Moms today are at a new crossroad, and Sheryl Sandberg's Lean In has initiated a fresh conversation about women and work. It's seems to me, however, that what's still missing from the conversation is an appreciation for the unique perspective and life skills that moms bring to the workforce.
I've interviewed a number of women for my video series "Moms Change the World," and I'm beginning to see that there is something unique that occurs when motherhood becomes the lens from which women approach their work. This new perspective colors what women desire and how they want to express themselves in the workplace. It is much more complex than deciding whether to be a stay-at-home mom of whether to work out of the home.
Every mother I've spoken with has related that she wanted work that added meaning and purpose to her life. Most women have been transformed by the experience of becoming parents -- having a child has led them to see their connection with the world differently, and has instilled in them a determination to make it better, however they may. No longer are they simply seeking a paycheck, a title or an office with a view. These women are determined to create purpose through their work, by any means necessary. I recently interviewed Ruth Kennison, founder of Bonaparte Chocolate and an instructor at The Gourmandise School of Sweets and Savories who spoke about her effort to integrate her career and family in ways that many moms might find relatable and even inspirational. In Ruth's view, she didn't see that her career, happiness and family had to be fragmented. She saw the most important aspects of her life like the pieces of a puzzle, connecting to create something whole and unified.
Ruth is very much like the other women I speak with -- they are not enticed by what they used to deem to be success. They aren't in search of more money simply for the sake of having more stuff. Ruth made a choice to become a chocolatier because she wanted to share something she loved with her family and community. To further her education, she went abroad to visit bakeries and chocolate shops, but having her son take the trip with her was paramount. Ruth didn't see herself leaving the home for eight hours a day to be in an office and then returning at dinnertime. In her mind, that lifestyle didn't feel like success. She asked herself, "What else is possible?" For her, the answer was chocolate. Making chocolate allowed her to follow her passion and include her family in her adventures.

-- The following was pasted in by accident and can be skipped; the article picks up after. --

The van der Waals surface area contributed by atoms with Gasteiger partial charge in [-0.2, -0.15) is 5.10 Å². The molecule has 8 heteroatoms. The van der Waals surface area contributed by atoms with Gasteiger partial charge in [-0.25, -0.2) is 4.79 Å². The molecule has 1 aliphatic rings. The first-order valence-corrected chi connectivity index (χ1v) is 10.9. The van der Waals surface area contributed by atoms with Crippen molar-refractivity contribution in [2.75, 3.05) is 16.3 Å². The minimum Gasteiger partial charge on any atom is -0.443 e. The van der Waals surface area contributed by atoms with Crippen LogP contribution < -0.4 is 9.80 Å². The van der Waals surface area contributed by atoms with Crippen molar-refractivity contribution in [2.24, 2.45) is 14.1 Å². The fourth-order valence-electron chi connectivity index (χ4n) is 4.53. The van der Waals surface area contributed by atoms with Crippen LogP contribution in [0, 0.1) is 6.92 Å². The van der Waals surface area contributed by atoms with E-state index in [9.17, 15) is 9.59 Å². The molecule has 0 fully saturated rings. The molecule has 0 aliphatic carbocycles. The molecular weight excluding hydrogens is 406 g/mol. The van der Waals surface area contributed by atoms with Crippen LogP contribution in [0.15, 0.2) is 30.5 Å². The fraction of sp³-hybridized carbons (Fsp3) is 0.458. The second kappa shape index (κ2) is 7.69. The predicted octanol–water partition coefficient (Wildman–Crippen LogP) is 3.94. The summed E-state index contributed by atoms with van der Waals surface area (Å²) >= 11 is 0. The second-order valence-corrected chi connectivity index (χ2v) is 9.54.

Meeting women who are so dedicated to improving their community has been an inspiration to me. Ruth, for example, is keenly aware that the pleasure she derives from her work is then expressed in her family and from there into her community. When her son tells his friends, "My mom and I made this chocolate," his self-esteem and his relationships improve. Ruth acknowledges that though she gained a great deal from her childhood experience (with an at-home mom and a working dad), the model of the traditional, selfless mom had no more resonance for her than the nine-to-five mother glorified in the '70s. She wanted to chart a course that accounted for her needs as well as those of her son and her family. Women today understand that their own happiness and pleasure are an important component of the lives of everyone they touch. This sounds like a simple truth, but women's roles as nurturers -- of the family's income in addition to the family members themselves -- has left many women with little sense there's room for their own fulfillment. Ruth shared that she went deeply within herself to discover her desires and to move past her fears when she decided to become a chocolatier. Her focus was greater than money. The joy in herself and in the energy that she emits to her community has turned out to be priceless.
This is an exciting time for moms, because devotion to creating a better world for a living is becoming the new normal. I myself am a mom who works from home. I have learned that it might be a lot easier to ride a ship that's already sailing than it is to build a new one from scratch. But with my own little boat, I can take on whatever cargo I want, and I can use it to deliver whatever the world calls me to bring.
Follow Monique Ruffin on Twitter: www.twitter.com/moniqueruffin